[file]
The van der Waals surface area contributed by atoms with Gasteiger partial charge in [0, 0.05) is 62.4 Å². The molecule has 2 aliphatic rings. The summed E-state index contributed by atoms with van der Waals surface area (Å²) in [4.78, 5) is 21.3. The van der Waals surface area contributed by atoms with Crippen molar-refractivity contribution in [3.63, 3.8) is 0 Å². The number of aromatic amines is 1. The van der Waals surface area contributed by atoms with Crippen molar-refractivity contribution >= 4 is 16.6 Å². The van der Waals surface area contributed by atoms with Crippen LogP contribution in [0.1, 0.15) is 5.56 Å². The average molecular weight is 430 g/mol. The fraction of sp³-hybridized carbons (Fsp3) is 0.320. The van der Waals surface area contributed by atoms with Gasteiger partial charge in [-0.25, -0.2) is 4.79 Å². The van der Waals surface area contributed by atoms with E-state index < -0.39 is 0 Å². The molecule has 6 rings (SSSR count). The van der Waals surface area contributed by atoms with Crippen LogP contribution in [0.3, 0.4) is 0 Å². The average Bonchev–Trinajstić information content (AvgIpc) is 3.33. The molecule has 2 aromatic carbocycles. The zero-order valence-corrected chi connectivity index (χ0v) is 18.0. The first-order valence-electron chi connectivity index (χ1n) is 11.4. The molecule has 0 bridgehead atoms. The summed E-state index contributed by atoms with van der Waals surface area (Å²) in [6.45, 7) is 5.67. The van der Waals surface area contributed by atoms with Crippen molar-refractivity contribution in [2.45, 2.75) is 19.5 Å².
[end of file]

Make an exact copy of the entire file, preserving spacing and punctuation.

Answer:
The van der Waals surface area contributed by atoms with Gasteiger partial charge in [0, 0.05) is 62.4 Å². The molecule has 2 aliphatic rings. The summed E-state index contributed by atoms with van der Waals surface area (Å²) in [4.78, 5) is 21.3. The van der Waals surface area contributed by atoms with Crippen molar-refractivity contribution in [3.63, 3.8) is 0 Å². The number of aromatic amines is 1. The van der Waals surface area contributed by atoms with Crippen molar-refractivity contribution >= 4 is 16.6 Å². The van der Waals surface area contributed by atoms with Crippen LogP contribution in [0.1, 0.15) is 5.56 Å². The average molecular weight is 430 g/mol. The fraction of sp³-hybridized carbons (Fsp3) is 0.320. The van der Waals surface area contributed by atoms with Gasteiger partial charge in [-0.25, -0.2) is 4.79 Å². The van der Waals surface area contributed by atoms with E-state index < -0.39 is 0 Å². The molecule has 6 rings (SSSR count). The van der Waals surface area contributed by atoms with Crippen LogP contribution in [0.3, 0.4) is 0 Å². The average Bonchev–Trinajstić information content (AvgIpc) is 3.33. The molecule has 2 aromatic carbocycles. The zero-order valence-corrected chi connectivity index (χ0v) is 18.0. The first-order valence-electron chi connectivity index (χ1n) is 11.4. The molecule has 0 bridgehead atoms. The summed E-state index contributed by atoms with van der Waals surface area (Å²) in [6.45, 7) is 5.67. The van der Waals surface area contributed by atoms with Crippen molar-refractivity contribution in [2.45, 2.75) is 19.5 Å².